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How to Manage Your First 100 Days


Unfortunately, for business owners, there is no single ‘rule’ or formula for operating a successful company… something we are sure many business of these people could make good use of during the first few months or so. Whether you’re operating an e-commerce store or are providing professional services, it doesn’t matter—this applies to you.

It is the first 100 days or so that can and often do make or break a company. It is safe to say, therefore, that it is important to do everything right.

5 Useful Tips for Managing Your First 100 Days

Whilst the specifics of how you should manage your first 100 days depend highly on your company, the industry you operate in, and what you do, there are some general pointers that apply across the board.

1. Build a website, especially if you’re an e-commerce business

Today, it is more important than ever that you have a website and a large digital presence. For some companies, e.g. e-commerce stores, this is something that is non-negotiable. It is very easy to get a basic website going and website development is now regarded as a business expense just like any other.

Simply put, if you do not have a website it will be much harder, if not impossible, for you to properly establish your business and succeed in a competitive commercial world.

For e-commerce businesses, there are lots of resources and tools that are cost-effective, easy to use and already used by millions of people worldwide. Many of them, like Shopify, offer third-party integrations and we recommend looking into this.

2. Create your social media pages

Just like owning a website isn’t optional, nor is a social media presence. We can guarantee that no matter what and who your target market is, they are using social media regularly. It is important to get your social media affairs sorted sooner rather than later.

Even if you don’t plan on using your social media pages straight away, you will do eventually and having them made and configured early gives you a head start and lets people begin finding you.

3. Invest in accountancy services

Whether you pay for a subscription-based accounting service or pay a professional accountant to manage your finances for you, it doesn’t matter—do what’s best for you.

Don’t, however, put off sorting out your accounting and leave it until it’s too late. Finances and general neglect of accounting is one of the leading reasons start-ups and small businesses fail. As a business, you need to keep detailed accounts, records, and ensure you register for and pay tax.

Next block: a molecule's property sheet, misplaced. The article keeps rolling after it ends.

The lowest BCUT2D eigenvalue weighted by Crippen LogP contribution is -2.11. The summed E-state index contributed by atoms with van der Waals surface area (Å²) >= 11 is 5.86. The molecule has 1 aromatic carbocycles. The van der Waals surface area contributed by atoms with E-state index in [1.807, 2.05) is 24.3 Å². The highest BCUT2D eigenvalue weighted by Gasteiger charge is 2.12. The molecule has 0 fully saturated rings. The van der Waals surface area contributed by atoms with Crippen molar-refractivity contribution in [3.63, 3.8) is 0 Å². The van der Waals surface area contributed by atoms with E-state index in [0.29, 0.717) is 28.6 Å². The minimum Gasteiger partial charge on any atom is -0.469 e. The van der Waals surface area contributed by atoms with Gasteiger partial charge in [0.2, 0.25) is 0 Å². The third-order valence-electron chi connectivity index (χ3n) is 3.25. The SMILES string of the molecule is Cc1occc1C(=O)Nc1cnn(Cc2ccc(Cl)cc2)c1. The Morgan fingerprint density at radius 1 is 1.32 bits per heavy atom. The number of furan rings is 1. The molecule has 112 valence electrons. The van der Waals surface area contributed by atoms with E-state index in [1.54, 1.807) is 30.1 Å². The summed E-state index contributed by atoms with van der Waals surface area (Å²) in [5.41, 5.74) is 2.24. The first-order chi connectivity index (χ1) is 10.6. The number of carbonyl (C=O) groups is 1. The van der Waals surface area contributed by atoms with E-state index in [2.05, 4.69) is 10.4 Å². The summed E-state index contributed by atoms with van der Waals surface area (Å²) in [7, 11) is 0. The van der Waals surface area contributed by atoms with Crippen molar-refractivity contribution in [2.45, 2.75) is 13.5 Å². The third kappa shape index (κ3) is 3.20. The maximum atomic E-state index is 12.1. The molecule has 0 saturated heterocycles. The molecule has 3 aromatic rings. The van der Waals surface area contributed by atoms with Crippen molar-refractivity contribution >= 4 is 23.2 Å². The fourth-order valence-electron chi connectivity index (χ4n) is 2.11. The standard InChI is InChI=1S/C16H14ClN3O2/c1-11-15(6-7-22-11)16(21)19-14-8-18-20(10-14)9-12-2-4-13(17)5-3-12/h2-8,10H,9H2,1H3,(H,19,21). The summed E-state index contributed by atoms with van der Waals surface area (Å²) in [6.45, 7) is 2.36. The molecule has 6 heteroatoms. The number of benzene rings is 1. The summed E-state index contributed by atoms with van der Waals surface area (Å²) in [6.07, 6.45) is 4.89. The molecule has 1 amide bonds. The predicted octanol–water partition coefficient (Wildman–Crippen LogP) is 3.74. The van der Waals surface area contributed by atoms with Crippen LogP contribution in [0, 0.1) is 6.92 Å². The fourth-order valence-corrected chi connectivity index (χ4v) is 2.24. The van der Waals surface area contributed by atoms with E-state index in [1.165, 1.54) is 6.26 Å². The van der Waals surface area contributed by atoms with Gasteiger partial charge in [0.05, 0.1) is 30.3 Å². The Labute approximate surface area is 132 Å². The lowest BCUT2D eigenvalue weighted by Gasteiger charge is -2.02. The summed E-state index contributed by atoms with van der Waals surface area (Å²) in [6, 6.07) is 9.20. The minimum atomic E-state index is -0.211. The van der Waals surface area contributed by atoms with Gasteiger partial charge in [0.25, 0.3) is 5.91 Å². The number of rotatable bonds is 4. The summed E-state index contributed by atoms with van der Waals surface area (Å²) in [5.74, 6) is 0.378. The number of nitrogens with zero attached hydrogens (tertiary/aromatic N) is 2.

If you put it off and avoid managing your accounts and finances, they will catch up to and hit you like a train!

4. Try and improve your business concept

When you are just getting into the swing of things, you may find that certain elements of your company aren’t working as you expected or that something you have tried out isn’t delivering the results you expected. This is perfectly normal and virtually all new businesses find that they have to change or make improvements to their business plan and concept.

Don’t worry about long-term and scalable solutions—instead, focus on your point in time problems.

5. Crawl, walk, and then run

In other words, make sure that you can walk before you try to run.

In your first 100 days, it is far more efficient for you to take baby steps and take your time to learn as you go rather than dive right in and become overwhelmed. Set up your company and its affairs in a logical and manageable order. This leaves more room for you to learn and grow over time. Also, by doing this, any mistakes that you do make or plans and ideas that you need to scrap will have less of an impact and be easier to manage.

Your First 100 Days Can Make or Break You

During this time, you are laying the essential groundwork upon which you can build and scale up your company. Whether you are an e-commerce store, service provider, or consultant, it is these first 100 days where you need to take extra care to meet all your legal obligations, act in critical situations, and be flexible and open to change.


Javi Fondevila
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